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Best 3rd Party Manufacturer: Sigma, Tamron, Tokina

Discussion in 'Lens Lust' started by paulskimcb, Aug 21, 2008.

  1. Sigma

    39 vote(s)
  2. Tamron

    21 vote(s)
  3. Tokina

    13 vote(s)
  4. Other (non-Zeiss, please specify)

    3 vote(s)
Multiple votes are allowed.
  1. paulskimcb


    Feb 12, 2007
    In your experience, which of the 3rd Party manufacturers produces the best lenses. I am regularly impressed with reviews I read for Tokina lenses, though they seem to produce fewer lenses than the opther two and generally get less press/shelf space.

    And I know that "best" is subjective: obviously, build quality and optics spring to mind, but also QC, maybe design uniqueness, etc.

    What have been the experiences of people in dealing with these 3rd Party lens manfacturers?

    Thanks in advance for your input,

    P.S.: I am excluding Zeiss from the above discussion, as their lenses seem more directed at a specialty market...
  2. My vote goes to Tamron. I never owned a Toki, so can't say anything about it. However, I have owned Siggys before, and had to get rid of them.
  3. For pure optical nouse, I'd have to say Tamron.
  4. weiran


    Jan 2, 2007
    Nottingham, UK
    Tamron have made some cracking lenses recently (90mm Macro, 17-50, 70-200), so I have to say they're the best. However Sigma are making big inroads, especially with their new 30mm and 50mm primes which are in a league of their own (for Nikon F).
  5. Phillip Ino

    Phillip Ino

    Nov 26, 2007
    I have one of each and I love them all :biggrin:
  6. thebac


    Jul 23, 2007
    Specialty: Zeiss probably, considering that they're a rather atypical third-party manufacturer, selling lenses at a premium compared to Nikon counterparts, with better build and often better optics.

    Between S/T/T, it's clearly Sigma for me.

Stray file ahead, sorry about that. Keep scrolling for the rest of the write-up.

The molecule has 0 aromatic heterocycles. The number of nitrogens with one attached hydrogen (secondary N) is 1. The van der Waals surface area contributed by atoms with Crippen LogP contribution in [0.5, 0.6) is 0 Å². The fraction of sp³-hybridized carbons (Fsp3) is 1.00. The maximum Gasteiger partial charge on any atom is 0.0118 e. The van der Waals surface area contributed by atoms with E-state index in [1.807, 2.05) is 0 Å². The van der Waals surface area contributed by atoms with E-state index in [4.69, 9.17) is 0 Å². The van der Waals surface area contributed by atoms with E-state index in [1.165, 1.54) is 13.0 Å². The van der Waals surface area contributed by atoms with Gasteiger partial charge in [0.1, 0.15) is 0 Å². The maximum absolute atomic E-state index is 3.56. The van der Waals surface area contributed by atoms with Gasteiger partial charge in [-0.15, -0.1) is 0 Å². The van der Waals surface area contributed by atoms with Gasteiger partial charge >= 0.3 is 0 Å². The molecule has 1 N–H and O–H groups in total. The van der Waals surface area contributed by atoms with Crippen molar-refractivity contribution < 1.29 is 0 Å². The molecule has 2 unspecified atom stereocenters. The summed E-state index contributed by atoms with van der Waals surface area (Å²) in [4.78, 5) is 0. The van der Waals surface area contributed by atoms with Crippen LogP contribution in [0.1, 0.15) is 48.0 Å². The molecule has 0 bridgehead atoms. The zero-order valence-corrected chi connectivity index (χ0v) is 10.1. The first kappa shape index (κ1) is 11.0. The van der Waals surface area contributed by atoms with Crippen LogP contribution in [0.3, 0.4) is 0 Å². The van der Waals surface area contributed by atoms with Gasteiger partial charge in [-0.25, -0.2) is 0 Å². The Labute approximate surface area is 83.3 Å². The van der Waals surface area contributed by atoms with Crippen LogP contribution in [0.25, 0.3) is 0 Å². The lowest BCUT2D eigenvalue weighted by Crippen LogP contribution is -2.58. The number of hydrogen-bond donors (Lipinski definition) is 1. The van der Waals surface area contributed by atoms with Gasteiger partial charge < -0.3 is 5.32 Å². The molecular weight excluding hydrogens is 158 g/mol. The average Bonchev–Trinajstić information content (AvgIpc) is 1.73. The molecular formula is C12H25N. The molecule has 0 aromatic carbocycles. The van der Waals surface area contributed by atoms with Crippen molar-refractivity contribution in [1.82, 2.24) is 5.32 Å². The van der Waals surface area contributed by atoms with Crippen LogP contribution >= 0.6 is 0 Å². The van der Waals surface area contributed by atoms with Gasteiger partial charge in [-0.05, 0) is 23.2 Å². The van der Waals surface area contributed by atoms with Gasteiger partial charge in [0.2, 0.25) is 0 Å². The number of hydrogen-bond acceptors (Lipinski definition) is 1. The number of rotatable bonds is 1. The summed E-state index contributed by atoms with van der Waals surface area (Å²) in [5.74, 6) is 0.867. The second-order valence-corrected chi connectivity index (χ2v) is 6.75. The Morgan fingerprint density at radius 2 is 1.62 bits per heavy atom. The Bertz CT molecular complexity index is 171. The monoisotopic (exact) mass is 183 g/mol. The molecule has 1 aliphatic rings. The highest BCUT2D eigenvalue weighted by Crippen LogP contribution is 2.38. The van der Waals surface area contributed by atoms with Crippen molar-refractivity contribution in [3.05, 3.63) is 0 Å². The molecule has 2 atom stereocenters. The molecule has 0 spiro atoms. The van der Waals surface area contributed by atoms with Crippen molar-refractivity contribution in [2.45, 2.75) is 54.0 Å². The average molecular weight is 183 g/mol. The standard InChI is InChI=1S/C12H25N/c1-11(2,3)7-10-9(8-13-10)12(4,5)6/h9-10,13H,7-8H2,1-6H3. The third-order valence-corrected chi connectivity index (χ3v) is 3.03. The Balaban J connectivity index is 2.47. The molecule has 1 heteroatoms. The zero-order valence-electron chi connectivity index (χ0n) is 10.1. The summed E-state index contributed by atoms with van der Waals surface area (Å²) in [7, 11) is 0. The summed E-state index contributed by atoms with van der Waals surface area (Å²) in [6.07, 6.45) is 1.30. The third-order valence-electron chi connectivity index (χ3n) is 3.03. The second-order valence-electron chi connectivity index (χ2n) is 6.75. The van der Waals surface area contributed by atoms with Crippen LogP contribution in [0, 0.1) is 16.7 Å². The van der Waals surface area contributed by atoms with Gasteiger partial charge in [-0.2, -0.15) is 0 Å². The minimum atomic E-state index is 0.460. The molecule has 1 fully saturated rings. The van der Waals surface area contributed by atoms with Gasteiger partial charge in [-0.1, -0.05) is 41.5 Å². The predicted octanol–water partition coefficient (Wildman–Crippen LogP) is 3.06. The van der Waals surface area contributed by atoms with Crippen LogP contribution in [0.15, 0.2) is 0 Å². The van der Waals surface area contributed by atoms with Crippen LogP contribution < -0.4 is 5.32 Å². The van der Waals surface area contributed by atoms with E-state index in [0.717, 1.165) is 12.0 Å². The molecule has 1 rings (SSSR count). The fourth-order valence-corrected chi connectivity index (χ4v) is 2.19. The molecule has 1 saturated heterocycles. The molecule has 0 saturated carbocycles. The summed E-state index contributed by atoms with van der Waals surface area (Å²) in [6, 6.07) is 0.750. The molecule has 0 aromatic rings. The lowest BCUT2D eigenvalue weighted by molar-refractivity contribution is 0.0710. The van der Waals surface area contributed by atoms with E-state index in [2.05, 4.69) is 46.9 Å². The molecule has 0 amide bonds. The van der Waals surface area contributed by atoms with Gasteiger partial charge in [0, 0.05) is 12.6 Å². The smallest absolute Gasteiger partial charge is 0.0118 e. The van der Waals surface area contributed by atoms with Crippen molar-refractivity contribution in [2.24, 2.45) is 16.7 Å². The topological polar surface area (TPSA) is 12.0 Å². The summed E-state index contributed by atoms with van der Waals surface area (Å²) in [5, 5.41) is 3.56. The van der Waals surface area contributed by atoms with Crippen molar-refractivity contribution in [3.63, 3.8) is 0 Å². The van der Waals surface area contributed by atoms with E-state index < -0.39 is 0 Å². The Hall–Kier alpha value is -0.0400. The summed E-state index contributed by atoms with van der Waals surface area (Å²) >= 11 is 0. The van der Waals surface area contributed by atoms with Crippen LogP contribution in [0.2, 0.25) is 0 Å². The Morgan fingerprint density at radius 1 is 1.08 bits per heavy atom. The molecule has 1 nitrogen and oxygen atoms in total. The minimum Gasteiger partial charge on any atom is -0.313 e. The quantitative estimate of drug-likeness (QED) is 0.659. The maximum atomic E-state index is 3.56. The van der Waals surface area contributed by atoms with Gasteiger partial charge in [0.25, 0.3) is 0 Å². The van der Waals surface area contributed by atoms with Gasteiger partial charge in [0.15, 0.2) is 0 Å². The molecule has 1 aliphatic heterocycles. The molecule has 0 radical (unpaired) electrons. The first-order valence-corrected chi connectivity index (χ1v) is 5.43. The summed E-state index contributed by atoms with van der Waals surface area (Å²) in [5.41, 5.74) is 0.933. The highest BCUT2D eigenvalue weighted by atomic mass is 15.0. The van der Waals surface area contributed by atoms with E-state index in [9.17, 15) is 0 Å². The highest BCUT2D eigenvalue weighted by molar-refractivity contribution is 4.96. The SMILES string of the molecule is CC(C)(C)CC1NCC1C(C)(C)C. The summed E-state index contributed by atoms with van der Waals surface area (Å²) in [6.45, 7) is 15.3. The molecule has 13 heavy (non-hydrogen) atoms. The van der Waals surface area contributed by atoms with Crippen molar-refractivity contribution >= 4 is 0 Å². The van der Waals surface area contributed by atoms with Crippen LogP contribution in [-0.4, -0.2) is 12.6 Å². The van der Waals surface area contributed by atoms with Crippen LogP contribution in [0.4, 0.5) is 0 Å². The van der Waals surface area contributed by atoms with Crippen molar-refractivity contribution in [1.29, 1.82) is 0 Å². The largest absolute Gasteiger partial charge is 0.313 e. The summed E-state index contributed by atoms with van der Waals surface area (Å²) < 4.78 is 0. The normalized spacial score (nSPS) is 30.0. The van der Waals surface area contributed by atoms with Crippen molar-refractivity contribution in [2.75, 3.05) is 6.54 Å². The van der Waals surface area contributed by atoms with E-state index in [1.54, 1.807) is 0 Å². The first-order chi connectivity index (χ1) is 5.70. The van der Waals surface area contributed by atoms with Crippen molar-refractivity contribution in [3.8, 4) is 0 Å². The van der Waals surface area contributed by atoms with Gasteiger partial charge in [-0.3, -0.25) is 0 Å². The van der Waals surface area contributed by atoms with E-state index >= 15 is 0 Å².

Tokina lenses are always superbly built, and the optics are sometimes great as well (the 12-24, 11-16, and the older 28-70/2.6-2.8 are all highly regarded).

    Tamron optics are sometimes great and often on par with the Nikon counterpart (see the 28-75, 17-50, 90, 180, the new 70-200, even their 17-35), but the build isn't all that.

    However, neither has anything like Sigma's HSM (or Nikon's AF-S), and both of their lens selections are quite lacking. In addition, I consider Tamrons to be rather poorly built (probably not all of them, but I had a bad experience with a 17-50).

    Sigma, on the other hand, has many different lenses. In fact, you could get by on Sigma lenses alone if you wanted to. They often fill gaps and come up with new innovative lenses (granted, Tokina's 11-16 and the 10-17 are also quite innovative) such as their ultrawide 12-24 (on FX), the Bigma, the so-called Sigmonster, the 30/1.4, the DX circular fisheye, and the list goes on and on.

    Of course they also make some duds, but both their variety and the sheer number of good to great lenses makes them, IMO, the best third-party manufacturer.
  7. RainyDays


    Aug 19, 2008
    Annapolis, MD
    I have all Sigma lenses now. Have had some duds in the past but the newer EX lenses are great. I recently purchased a 120-300mm f2.8--it is a big piece of glass but great images result!
  8. Hokum


    Jun 20, 2006
    Pennines UK
    Sigma, no one else makes a lens like the 500mm f4.5 EX
  9. mood


    Jun 27, 2007
    So Fla
    I think its a toss up

    each maker has a few great lenses, and a few stinkers

    right now it seems Sigma is in tune with what holes are in the Nikon line up, and beating them to market
  10. Glaudus


    Aug 6, 2008
    Sigma or Tokina

    I like some Sigma EX lens (10-20, 150mm macro).
    Nice build and excellent optics.

    Tokina's lens are probably the most solid (I have the 16-50 and had before the 12-24). Build is superb and optics are very nice but they tend to suffer from CA.

    I do not like the build quality of Tamron even if they have some great optics (17-50, 28-75, 90mm macro).